The purpose of the EIS is to explore in a public setting the effects of the proposed project and its alternatives on the human and natural environment. FTA and HRT will evaluate the potential social, economic, and environmental impacts of the construction and operation of the proposed project. Impact areas to be addressed include: transportation; land use, zoning, and economic development; secondary development; land acquisition, visual impacts, displacements and relocations; cultural resources, including impacts on historical and archaeological resources and parklands/recreation areas; neighborhood compatibility and environmental justice; natural resource impacts including air quality, wetlands, and water resources; noise and vibration; energy use; safety and security; and wildlife and ecosystems, including endangered species. Reasonable measures to avoid, minimize, and mitigate adverse impacts will be identified and evaluated.

Potential impacts are likely to be limited primarily to social and economic impacts associated with development of a fixed guideway transit project. These impacts include enhanced development opportunities and changes in zoning and local plans related to station area development. Such changes will be coordinated with the City of Virginia Beach's comprehensive plan and Strategic Growth Area plans. Property acquisition and displacement may occur because of the development of park-and-ride facilities, alignments utilizing city street rights-of-way, and/or placement of traction power substations (if needed). Minimal, primarily short-term (e.g., construction), impacts may occur to wetlands and/or surface waters. Construction impacts may disrupt travel and access to businesses and/or residences on a short term basis.

Role of Agencies and the Public: NEPA, and FTA's regulations implementing NEPA, calls for public involvement in the EIS process. FTA and HRT will continue to provide a substantial level of public involvement throughout the EIS process, including open house meetings, newsletters, and outreach to city civic leagues and businesses. However, no formal public meetings are planned for the scoping period associated with this NOI due to the extensive previous public meetings hosted by HRT. Specifically related to public and agency involvement, FTA and HRT will (1) extend an invitation to other Federal and non-Federal agencies and Indian tribes that may have an interest in the proposed project to become “participating agencies”; (2) provide an opportunity for involvement by participating agencies and the public in helping to define the purpose and need for a proposed project, as well as the range of alternatives for consideration in the EIS; and (3) establish a plan for coordinating public and agency participation in, and comment on, the environmental review process.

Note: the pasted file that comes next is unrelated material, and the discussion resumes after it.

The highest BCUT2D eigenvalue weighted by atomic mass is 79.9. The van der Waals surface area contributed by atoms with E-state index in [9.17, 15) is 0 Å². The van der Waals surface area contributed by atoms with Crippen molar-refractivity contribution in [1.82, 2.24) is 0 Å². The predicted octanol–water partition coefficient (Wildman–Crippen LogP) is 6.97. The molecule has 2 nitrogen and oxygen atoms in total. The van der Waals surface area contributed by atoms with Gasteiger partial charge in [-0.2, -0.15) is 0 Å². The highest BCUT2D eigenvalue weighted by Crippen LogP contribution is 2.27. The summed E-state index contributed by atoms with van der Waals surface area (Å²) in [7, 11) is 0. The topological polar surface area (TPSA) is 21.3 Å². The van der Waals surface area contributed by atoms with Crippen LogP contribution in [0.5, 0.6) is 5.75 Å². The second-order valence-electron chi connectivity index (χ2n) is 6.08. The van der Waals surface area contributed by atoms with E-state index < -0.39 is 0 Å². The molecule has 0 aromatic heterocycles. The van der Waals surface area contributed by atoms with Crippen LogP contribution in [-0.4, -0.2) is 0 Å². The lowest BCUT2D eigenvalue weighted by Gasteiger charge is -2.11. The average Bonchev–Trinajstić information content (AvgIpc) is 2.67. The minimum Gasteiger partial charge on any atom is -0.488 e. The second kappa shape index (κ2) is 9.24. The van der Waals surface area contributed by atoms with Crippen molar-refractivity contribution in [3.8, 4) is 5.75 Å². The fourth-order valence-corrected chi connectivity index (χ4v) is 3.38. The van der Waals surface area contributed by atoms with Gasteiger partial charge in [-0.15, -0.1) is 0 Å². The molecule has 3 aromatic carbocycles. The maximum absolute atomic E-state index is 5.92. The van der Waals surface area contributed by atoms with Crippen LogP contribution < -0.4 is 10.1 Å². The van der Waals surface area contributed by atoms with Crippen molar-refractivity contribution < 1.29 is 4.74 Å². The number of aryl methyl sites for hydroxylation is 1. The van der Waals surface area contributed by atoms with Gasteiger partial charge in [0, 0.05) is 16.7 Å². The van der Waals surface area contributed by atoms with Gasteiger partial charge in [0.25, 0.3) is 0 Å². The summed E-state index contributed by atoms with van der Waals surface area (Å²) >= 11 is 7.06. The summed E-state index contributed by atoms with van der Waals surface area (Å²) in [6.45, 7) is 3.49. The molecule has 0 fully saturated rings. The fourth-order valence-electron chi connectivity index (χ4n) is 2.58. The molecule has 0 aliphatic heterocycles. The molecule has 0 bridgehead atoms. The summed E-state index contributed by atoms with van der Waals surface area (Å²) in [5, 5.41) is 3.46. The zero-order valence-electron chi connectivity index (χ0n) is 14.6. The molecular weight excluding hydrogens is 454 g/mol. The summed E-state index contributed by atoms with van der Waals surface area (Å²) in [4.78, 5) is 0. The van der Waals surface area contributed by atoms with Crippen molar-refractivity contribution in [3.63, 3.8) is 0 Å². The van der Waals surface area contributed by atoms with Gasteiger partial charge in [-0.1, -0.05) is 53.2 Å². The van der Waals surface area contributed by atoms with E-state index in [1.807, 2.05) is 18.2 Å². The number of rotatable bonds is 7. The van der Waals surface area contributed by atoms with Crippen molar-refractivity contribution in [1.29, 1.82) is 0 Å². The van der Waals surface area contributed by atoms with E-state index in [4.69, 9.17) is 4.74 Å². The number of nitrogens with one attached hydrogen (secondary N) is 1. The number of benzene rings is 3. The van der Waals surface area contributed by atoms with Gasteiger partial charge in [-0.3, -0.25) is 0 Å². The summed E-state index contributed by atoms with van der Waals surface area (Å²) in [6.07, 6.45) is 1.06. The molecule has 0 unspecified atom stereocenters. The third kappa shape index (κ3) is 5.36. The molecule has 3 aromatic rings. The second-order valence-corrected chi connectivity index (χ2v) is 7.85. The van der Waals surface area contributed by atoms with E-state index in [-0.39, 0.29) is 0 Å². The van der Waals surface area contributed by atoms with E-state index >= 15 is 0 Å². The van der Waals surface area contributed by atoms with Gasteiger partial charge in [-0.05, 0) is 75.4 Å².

A comprehensive public involvement program has been developed for the VBTES and is posted on the project Web site at The public involvement program includes a full range of involvement activities including the project Web site; outreach to local officials, community and civic groups, and the public; and development and distribution of project newsletters. Specific mechanisms for involvement are detailed in the public involvement program.

The public and participating agencies are invited to consider and comment on this preliminary statement of the purpose and need for the proposed Virginia Beach alternatives. Suggestions for modifications to the statement of purpose and need for the proposed project are welcome and will be given serious consideration. Comments on potential environmental impacts that may be associated with the proposed alternatives are also welcome. There will be additional opportunities to participate in the study process at future public meetings.

FTA and HRT will comply with all applicable Federal environmental laws, regulations, and executive orders during the environmental review process. Start Printed Page 49603These requirements include, but are not limited to, the regulations of the Council on Environmental Quality implementing NEPA (40 CFR parts 1500-1508) and FTA's own NEPA regulations (23 CFR part 771); the air quality conformity regulations of the U.S. Environmental Protection Agency (EPA) (40 CFR part 93); the Section 404(b)(1) guidelines of EPA (40 CFR part 230); the regulations implementing Section 106 of the National Historic Preservation Act (36 CFR part 800); the regulations implementing Section 7 of the Endangered Species Act (50 CFR part 402); Section 4(f) of the Department of Transportation Act (23 CFR part 774); Executive Order 12898 on Environmental Justice, 11988 on floodplain management, and 11990 on wetlands; and DOT Order 5610.2(a) on Environmental Justice.

Paperwork Reduction: The Paperwork Reduction Act seeks, in part, to minimize the cost to the taxpayer of the creation, collection, maintenance, use, dissemination, and disposition of information. Consistent with this goal and with principles of economy and efficiency in government, it is FTA policy to limit insofar as possible distribution of complete printed sets of NEPA documents. Accordingly, unless a specific request for a complete printed set of the NEPA document is received before the document is printed, FTA and HRT will distribute only electronic copies of the NEPA document. A complete printed set of the environmental document will be available for review at HRT's offices; an electronic copy of the complete environmental document will be available on the HRT's Web site (

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Brigid Hynes-Cherin,

Regional Administrator.

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[FR Doc. 2013-19623 Filed 8-13-13; 8:45 am]